Policy update January 2021

Policy update January 2021

News item 12 February 2021:

An overview of the latest statistics, policy and research on migration issues affecting partner organisations in Yorkshire and Humber. 

Go to the policy update January 2021 page to download your copy

This is what you'll find in the policy update

  • For the first time the Office for National Statistics [ONS] did not publish national net migration figures, having suspended the survey used to make the net migration estimate. It is working on new measures of migration. 
  • The EU Withdrawal Bill received royal assent, ending free movement and paving the way for the new points-based system. 
  • The Dublin III Regulation no longer applies in the UK, with two key implications. First, there is no mechanism for the UK to return asylum applicants to EU member states they may have passed through on their journey. Second, it is more difficult for asylum seekers in Europe to reunite with family members 
  • Senior care workers have not been added to the shortage occupation list, while the seasonal workers scheme in the agricultural sector has been expanded. 
  • Rough sleeping is now [controversially] grounds for deportation, following a change to the Immigration Rules. Government is also looking at other ways to increase deportation options, including reviewing the Human Rights Act.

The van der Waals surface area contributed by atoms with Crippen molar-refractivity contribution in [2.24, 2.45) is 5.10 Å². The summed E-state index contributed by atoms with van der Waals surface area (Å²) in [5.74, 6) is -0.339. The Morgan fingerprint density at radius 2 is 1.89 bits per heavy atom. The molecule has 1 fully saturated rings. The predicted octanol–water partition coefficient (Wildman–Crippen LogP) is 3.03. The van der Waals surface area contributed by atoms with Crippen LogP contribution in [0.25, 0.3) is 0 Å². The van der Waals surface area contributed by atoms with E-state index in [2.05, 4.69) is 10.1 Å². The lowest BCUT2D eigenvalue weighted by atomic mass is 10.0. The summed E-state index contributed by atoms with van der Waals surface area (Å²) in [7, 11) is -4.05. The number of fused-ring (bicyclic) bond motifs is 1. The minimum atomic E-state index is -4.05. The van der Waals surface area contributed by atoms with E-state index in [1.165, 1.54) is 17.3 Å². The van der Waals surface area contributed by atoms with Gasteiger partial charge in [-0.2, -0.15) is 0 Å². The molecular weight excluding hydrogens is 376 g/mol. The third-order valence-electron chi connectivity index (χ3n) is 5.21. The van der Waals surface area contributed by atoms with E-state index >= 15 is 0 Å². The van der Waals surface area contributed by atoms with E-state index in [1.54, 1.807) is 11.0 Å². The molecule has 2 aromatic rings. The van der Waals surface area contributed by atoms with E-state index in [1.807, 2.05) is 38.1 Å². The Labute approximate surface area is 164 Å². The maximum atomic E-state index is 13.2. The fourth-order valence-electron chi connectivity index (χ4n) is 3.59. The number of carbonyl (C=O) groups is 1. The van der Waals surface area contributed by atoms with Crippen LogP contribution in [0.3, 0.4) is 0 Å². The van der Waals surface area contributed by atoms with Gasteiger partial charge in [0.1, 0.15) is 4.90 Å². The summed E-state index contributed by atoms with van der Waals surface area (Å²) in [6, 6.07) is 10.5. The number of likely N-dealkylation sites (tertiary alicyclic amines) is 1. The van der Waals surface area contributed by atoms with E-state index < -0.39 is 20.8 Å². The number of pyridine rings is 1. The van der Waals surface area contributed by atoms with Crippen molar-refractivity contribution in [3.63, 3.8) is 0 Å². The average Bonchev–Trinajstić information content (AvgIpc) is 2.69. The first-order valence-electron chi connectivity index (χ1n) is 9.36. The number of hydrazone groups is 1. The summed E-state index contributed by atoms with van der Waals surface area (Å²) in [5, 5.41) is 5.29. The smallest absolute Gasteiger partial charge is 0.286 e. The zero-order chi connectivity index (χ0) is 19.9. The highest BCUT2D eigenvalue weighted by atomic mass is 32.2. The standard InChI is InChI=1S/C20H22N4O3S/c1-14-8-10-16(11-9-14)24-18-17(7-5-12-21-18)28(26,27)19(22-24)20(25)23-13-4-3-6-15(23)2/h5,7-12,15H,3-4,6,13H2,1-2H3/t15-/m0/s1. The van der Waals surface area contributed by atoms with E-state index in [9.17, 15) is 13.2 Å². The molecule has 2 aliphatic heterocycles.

• The new British Nationals [Overseas] visa route was introduced at the end of January relating to certain residents of Hong Kong.
  • EU settlement scheme statistics demonstrate a continuing upward trend after a dip last April. Grants of settled status have been decreasing while there has been an increase in other outcomes, including refusals on eligibility grounds.
  • Options for accommodating asylum seekers being explored by the authorities include Ministry of Defence sites.
  • There is concern that Brexit and the Immigration Act will undermine progress in recent years on tackling modern slavery.
  • A plethora of reports discuss the structural or social reasons behind disproportionate impact of Covid-19 on people from minority groups. 
  • In autumn there was a shift in migratory routes across the Mediterranean to more perilous routes via the Canaries or through Algeria. 
  • Unprecedented consequences of COVID-19 on global migration trends include declines in visas, remittances and refugee resettlement, but increases in exploitation and forced displacement. The UN has called for COVID-19 vaccinations to urgently be made available for millions of refugees 
  • UNHCR is warning of a refugee emergency as people flee Ethiopia. 
  • Local stories of support to refugees feature York, Ripon, Ilkley and Bradford. 





Page last updated:27/08/2021 10:15:51

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